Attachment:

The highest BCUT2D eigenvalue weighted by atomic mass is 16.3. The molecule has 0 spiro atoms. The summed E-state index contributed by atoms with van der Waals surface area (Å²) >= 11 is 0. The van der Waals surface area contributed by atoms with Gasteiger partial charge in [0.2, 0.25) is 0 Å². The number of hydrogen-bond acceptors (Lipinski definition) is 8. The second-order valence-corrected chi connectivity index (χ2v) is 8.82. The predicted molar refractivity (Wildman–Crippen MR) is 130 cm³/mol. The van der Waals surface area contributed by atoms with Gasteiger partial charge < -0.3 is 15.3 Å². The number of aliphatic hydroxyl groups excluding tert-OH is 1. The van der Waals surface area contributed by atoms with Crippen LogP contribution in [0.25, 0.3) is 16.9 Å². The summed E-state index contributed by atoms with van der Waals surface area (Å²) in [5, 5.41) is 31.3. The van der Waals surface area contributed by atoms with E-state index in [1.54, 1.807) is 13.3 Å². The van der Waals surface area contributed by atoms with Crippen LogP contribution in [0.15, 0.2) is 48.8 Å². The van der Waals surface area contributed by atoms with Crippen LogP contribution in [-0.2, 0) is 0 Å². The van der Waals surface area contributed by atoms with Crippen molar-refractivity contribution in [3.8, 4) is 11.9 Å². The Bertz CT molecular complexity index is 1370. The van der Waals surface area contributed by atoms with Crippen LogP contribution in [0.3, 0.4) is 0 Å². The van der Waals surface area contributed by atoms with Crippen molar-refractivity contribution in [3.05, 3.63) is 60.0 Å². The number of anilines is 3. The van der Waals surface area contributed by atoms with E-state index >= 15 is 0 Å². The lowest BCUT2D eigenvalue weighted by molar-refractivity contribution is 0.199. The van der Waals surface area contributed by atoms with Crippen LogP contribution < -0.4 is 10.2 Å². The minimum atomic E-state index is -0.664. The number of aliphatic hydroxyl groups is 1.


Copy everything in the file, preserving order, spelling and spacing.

The highest BCUT2D eigenvalue weighted by atomic mass is 16.3. The molecule has 0 spiro atoms. The summed E-state index contributed by atoms with van der Waals surface area (Å²) >= 11 is 0. The van der Waals surface area contributed by atoms with Gasteiger partial charge in [0.2, 0.25) is 0 Å². The number of hydrogen-bond acceptors (Lipinski definition) is 8. The second-order valence-corrected chi connectivity index (χ2v) is 8.82. The predicted molar refractivity (Wildman–Crippen MR) is 130 cm³/mol. The van der Waals surface area contributed by atoms with Gasteiger partial charge < -0.3 is 15.3 Å². The number of aliphatic hydroxyl groups excluding tert-OH is 1. The van der Waals surface area contributed by atoms with Crippen LogP contribution in [0.25, 0.3) is 16.9 Å². The summed E-state index contributed by atoms with van der Waals surface area (Å²) in [5, 5.41) is 31.3. The van der Waals surface area contributed by atoms with E-state index in [1.54, 1.807) is 13.3 Å². The van der Waals surface area contributed by atoms with Crippen LogP contribution in [0.15, 0.2) is 48.8 Å². The van der Waals surface area contributed by atoms with Crippen LogP contribution in [-0.2, 0) is 0 Å². The van der Waals surface area contributed by atoms with Crippen molar-refractivity contribution in [3.8, 4) is 11.9 Å². The Bertz CT molecular complexity index is 1370. The van der Waals surface area contributed by atoms with Crippen LogP contribution in [0.3, 0.4) is 0 Å². The van der Waals surface area contributed by atoms with Crippen molar-refractivity contribution in [3.05, 3.63) is 60.0 Å². The number of anilines is 3. The van der Waals surface area contributed by atoms with E-state index >= 15 is 0 Å². The lowest BCUT2D eigenvalue weighted by molar-refractivity contribution is 0.199. The van der Waals surface area contributed by atoms with Crippen LogP contribution < -0.4 is 10.2 Å². The minimum atomic E-state index is -0.664. The number of aliphatic hydroxyl groups is 1.